Real Help from a Surprising Source
/ Author: Andre van Heerden
/ Categories: Blogs, Newsletters, National /
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Real Help from a Surprising Source

A call from the government usually isn’t something that instills appreciation and thanks. But there are exceptions

By André van Heerden, Communications Director

I have a positive and inspiring story about the Canada Revenue Agency (CRA). No, this isn’t the setup line for a joke, and, yes, I was surprised about this experience too.

I will tell this story without using real names and avoid details so I don’t infringe on anyone’s privacy. I’ll call my CRA hero Greg.

It began about two months ago when I received a voice message from Greg who explained that he was from the CRA and that an account that I was responsible for had some very overdue forms that needed to be completed and returned.

I don’t know about you but receiving this sort of message sets off a lot of alarm bells for me and usually makes me want to ignore it. Is it a scam? How confusing are these forms? Will I even be able to find the documentation I need to complete the forms? How steep will the penalties be? How do I even begin to handle this?

But Greg’s voice message was conversational, informative, understanding, and even hopeful. His message gave me enough details that I knew it wasn’t a scam. He gave me hope that the number of confusing-titled forms that he mentioned (random letters and numbers put together) shouldn’t be that difficult to handle, and, most importantly, he gave me the sense that he wanted to help.

I called him back and surprisingly I actually reached him—not a machine, not someone else, and not someone that I had to wait hours on hold to talk to. True to his message, he quickly surmised correctly that I was responsible for this account only because I was legitimately helping someone else and that he’d have to walk me through what I needed to do.

He also let me know that because I called him back promptly, he would keep the file open longer, which would help me avoid penalties and interest charges. If I was able to get back to him again with the forms—or even updates about the progress of the forms—he’d continue to help by keeping the file open and answering any questions I might have.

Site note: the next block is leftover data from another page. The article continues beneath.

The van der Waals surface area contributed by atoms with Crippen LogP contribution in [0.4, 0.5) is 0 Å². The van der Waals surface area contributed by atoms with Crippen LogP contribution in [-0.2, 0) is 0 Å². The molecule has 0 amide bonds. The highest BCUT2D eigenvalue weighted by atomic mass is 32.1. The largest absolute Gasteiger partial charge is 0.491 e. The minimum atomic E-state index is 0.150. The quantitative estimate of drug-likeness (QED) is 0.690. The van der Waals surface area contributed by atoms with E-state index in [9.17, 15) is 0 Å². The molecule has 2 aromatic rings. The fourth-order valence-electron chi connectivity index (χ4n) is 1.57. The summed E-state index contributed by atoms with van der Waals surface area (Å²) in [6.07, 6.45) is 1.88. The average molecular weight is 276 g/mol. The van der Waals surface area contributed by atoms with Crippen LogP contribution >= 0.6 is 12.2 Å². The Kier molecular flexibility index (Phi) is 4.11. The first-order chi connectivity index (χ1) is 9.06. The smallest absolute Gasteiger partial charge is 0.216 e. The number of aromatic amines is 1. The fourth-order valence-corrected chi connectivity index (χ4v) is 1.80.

Inspired now by Greg’s willingness to help, I contacted the person I was helping. Over the next few weeks, information was gathered, documentation was shared, and Greg continued to be readily available and to help. So much so that on the last day he arranged a conference call on the spur of the moment. With the three of us on the line, he guided us to a successful, painless, simple conclusion.

His candor and openness with us encouraged us to be equally transparent, and that led to all of us getting what we wanted. Greg got what he needed to officially close the file. My involvement with the account was now thankfully complete. And the person that I was helping had now fulfilled their duties with the CRA.

This person commented to me afterward, “Nice guy who works for the CRA—who knew? So nice when people show a bit of humanity and help people who are trying to do the right thing versus beating them with a bureaucratic sledgehammer.” 

And it was that comment that motivated me to share this story. It could have been very different and taken much longer and resulted in all of us feeling frustrated, disrespected, and used. Greg inspired us to help him by showing that he cared, that he knew what he was doing, that he could help us, and that we could trust him.

It made me think about tough tasks that I have to do at work and how I could encourage others to help me. So, a shout-out to “Greg” at the CRA. He took a difficult and complicated job and motivated flustered, inexperienced, and wary others to help him get it done. 

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